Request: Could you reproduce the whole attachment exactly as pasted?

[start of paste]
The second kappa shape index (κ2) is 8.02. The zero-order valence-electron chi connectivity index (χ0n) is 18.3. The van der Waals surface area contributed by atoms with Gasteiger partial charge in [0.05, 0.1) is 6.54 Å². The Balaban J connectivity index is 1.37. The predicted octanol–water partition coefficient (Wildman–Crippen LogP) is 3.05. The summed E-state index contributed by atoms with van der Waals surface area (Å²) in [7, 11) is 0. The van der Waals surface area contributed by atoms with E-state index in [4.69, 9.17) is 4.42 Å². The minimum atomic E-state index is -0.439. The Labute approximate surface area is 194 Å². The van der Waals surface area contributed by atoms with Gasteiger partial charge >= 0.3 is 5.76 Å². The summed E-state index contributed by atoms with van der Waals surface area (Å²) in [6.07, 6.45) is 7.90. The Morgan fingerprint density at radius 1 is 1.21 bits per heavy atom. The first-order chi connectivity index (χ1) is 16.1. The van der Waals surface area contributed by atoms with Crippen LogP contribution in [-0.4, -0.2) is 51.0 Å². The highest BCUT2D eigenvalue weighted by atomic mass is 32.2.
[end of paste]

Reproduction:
The second kappa shape index (κ2) is 8.02. The zero-order valence-electron chi connectivity index (χ0n) is 18.3. The van der Waals surface area contributed by atoms with Gasteiger partial charge in [0.05, 0.1) is 6.54 Å². The Balaban J connectivity index is 1.37. The predicted octanol–water partition coefficient (Wildman–Crippen LogP) is 3.05. The summed E-state index contributed by atoms with van der Waals surface area (Å²) in [7, 11) is 0. The van der Waals surface area contributed by atoms with E-state index in [4.69, 9.17) is 4.42 Å². The minimum atomic E-state index is -0.439. The Labute approximate surface area is 194 Å². The van der Waals surface area contributed by atoms with Gasteiger partial charge >= 0.3 is 5.76 Å². The summed E-state index contributed by atoms with van der Waals surface area (Å²) in [6.07, 6.45) is 7.90. The Morgan fingerprint density at radius 1 is 1.21 bits per heavy atom. The first-order chi connectivity index (χ1) is 16.1. The van der Waals surface area contributed by atoms with Crippen LogP contribution in [-0.4, -0.2) is 51.0 Å². The highest BCUT2D eigenvalue weighted by atomic mass is 32.2.